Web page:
The fifteen papers contained in this current monograph reflect the breadth and depth of the SEC's evaluation activities and its intent to frame results in a practical, best practice oriented viewpoint. The papers in the monograph address supported employment issues and practices in four areas. First, in the area of current trends and future directions, Paul Wehman and John Bricout identify and analyze the full range of employment supports needed by persons with the most significant disabilities. Jeanne Novak and her co-authors describe the national trend towards more results based funding of supported employment and provide numerous recommendations for agencies considering this funding approach. Valerie Brooke and her co-authors describe the implementation of a results based funding design in Alabama that incorporated intensive in-service training on quality supported employment services. Second, in the area of improving state level implementation, Martha McGaughey and David Mank analyze the evidence of systems change in supported employment to date and the factors influencing that change. Gary Bond and his research team describe the initial results of their research efforts targeted at designing a quality of supported employment implementation scale that will help generate more meaningful employment outcomes. Susan Foley and her co-authors evaluate state-level interagency collaborative efforts in supported employment with a focus on exemplary practices.
In the area of evaluating policy initiatives influencing supported employment, Martha McGaughey and David Mank describe the policy framework within which systems change takes place, and Jeanne Novak and her co-authors identify the many public initiatives that are influencing the move to more results based funding designs. Finally, in the critical area of improving supported employment services and outcomes, Katherine Inge and her co-authors evaluate the results of a demonstration project that assisted individuals with very significant physical disabilities work competitively. The paper offers a number of best practice recommendations. Ed Turner and his co-authors provide insight into the challenges faced in securing and directing Personal Assistance Services by individuals who need this support to work competitively. Cary Griffin evaluates the factors influencing the provision of supported employment in rural areas and provides numerous best practice recommendations for improving the quality and effectiveness of these services. Darlene Unger reports on the results of research on how employers view workplace supports. Pat Rogan and her co-authors describe a qualitative research effort to evaluate workplace supports in practice with emphasis on maximizing supports available at the job site, and Paul Wehman and John Bricout conclude the monograph by discussing the blending of practices identified as natural supports into a workplace supports model of supported employment services.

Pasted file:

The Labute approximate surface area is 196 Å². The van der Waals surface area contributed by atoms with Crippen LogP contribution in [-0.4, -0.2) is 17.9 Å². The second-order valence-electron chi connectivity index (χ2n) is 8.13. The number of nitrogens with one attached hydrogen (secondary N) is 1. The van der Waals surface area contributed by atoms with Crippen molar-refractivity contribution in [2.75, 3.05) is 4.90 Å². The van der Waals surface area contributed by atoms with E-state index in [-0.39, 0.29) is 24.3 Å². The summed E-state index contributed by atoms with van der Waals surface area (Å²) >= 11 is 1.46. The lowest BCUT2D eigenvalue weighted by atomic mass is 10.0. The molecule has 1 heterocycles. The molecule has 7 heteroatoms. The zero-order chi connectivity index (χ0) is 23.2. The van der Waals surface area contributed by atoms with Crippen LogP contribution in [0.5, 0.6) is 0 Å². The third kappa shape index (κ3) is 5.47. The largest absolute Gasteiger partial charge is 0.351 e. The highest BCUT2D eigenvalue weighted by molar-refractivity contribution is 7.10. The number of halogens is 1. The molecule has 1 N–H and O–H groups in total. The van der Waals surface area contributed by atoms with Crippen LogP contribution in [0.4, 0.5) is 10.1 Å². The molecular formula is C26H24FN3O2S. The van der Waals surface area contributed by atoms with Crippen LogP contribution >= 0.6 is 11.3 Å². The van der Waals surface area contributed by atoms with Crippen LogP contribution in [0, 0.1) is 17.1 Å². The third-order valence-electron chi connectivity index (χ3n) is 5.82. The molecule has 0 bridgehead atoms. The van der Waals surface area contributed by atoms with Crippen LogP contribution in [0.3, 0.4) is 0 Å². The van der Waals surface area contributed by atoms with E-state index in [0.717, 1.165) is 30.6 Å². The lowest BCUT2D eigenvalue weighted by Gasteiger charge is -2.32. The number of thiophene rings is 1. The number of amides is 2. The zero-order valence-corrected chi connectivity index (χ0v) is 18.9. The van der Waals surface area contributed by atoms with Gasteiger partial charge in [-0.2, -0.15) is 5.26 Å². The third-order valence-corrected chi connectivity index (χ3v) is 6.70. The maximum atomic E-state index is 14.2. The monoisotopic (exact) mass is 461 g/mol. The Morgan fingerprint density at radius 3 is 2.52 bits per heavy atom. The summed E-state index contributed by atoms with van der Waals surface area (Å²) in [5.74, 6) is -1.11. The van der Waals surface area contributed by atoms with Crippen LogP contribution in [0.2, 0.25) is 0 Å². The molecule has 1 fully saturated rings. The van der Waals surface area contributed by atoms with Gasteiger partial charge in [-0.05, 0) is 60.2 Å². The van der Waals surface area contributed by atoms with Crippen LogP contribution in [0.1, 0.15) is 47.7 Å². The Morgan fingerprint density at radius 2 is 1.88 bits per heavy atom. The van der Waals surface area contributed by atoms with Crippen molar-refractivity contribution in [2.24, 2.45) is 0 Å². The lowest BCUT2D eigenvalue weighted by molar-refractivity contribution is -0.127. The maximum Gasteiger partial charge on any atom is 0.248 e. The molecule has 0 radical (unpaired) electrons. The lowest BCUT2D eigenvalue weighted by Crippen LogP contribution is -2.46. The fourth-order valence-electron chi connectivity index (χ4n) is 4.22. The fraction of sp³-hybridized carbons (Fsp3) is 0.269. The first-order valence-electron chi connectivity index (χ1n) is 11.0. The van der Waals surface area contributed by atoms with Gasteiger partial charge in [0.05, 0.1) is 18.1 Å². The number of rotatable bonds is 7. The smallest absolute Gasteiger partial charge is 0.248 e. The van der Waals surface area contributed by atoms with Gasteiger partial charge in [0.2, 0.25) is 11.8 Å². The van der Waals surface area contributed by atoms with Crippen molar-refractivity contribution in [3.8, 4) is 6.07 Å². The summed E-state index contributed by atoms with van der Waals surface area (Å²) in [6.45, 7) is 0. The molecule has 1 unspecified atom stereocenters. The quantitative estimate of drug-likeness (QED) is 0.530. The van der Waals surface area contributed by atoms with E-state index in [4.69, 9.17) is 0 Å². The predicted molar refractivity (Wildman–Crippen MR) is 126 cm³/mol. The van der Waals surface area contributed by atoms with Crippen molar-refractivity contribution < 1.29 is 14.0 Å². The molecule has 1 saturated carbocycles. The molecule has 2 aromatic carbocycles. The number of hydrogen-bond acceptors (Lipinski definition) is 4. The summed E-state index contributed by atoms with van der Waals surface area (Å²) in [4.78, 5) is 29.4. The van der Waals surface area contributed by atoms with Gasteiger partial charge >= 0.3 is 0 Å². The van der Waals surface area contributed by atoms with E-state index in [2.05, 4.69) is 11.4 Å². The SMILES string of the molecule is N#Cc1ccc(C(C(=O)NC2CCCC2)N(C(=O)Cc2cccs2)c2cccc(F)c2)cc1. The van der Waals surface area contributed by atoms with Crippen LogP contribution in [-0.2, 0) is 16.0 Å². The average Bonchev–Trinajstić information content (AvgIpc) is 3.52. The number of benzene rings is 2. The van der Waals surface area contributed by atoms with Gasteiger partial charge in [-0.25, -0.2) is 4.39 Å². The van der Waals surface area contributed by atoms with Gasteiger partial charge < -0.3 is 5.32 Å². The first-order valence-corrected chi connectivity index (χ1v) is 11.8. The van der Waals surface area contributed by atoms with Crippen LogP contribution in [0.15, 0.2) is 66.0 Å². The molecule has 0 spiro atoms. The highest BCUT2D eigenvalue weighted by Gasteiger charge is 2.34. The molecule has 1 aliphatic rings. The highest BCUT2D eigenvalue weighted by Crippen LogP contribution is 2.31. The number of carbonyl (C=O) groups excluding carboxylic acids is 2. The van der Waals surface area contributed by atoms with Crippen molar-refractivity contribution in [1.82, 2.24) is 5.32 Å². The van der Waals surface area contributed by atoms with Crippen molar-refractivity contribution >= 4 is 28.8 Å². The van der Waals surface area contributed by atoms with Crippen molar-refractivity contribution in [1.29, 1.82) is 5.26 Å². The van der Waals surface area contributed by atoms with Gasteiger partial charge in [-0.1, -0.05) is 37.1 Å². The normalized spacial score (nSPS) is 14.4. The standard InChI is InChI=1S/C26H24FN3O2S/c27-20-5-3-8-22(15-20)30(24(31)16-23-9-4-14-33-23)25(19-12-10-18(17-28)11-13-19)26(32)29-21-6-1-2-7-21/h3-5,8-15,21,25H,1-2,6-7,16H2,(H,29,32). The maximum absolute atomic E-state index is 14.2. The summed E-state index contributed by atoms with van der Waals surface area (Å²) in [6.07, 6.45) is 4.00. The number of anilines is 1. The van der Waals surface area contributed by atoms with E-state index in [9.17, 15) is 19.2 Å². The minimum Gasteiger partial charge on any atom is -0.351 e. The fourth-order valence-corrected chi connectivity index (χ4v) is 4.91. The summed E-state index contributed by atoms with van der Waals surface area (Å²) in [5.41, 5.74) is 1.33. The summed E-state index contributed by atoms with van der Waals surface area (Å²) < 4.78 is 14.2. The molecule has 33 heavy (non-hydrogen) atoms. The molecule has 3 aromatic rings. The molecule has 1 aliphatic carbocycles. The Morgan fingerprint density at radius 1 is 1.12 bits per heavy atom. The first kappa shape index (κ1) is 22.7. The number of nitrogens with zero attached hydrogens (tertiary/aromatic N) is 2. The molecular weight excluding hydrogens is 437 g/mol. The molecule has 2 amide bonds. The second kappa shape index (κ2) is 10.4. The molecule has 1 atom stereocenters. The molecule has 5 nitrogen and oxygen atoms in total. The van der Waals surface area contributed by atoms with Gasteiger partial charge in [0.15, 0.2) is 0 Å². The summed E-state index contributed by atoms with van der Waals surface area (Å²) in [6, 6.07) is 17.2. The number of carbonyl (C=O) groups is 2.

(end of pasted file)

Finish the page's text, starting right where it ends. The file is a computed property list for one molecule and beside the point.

This first monograph published by the National Supported Employment Consortium describes the initial set of results from a wide variety of evaluation studies that are works in progress. The monograph's range of authors and topics reflects the comprehensive nature of the SEC evaluation effort. The SEC is designed to provide a steady flow of information on critical issues and best practices, and future dissemination efforts will continue to use a variety of written, web-based, and face-to-face methods to assure wide dissemination of information on SEC evaluation efforts.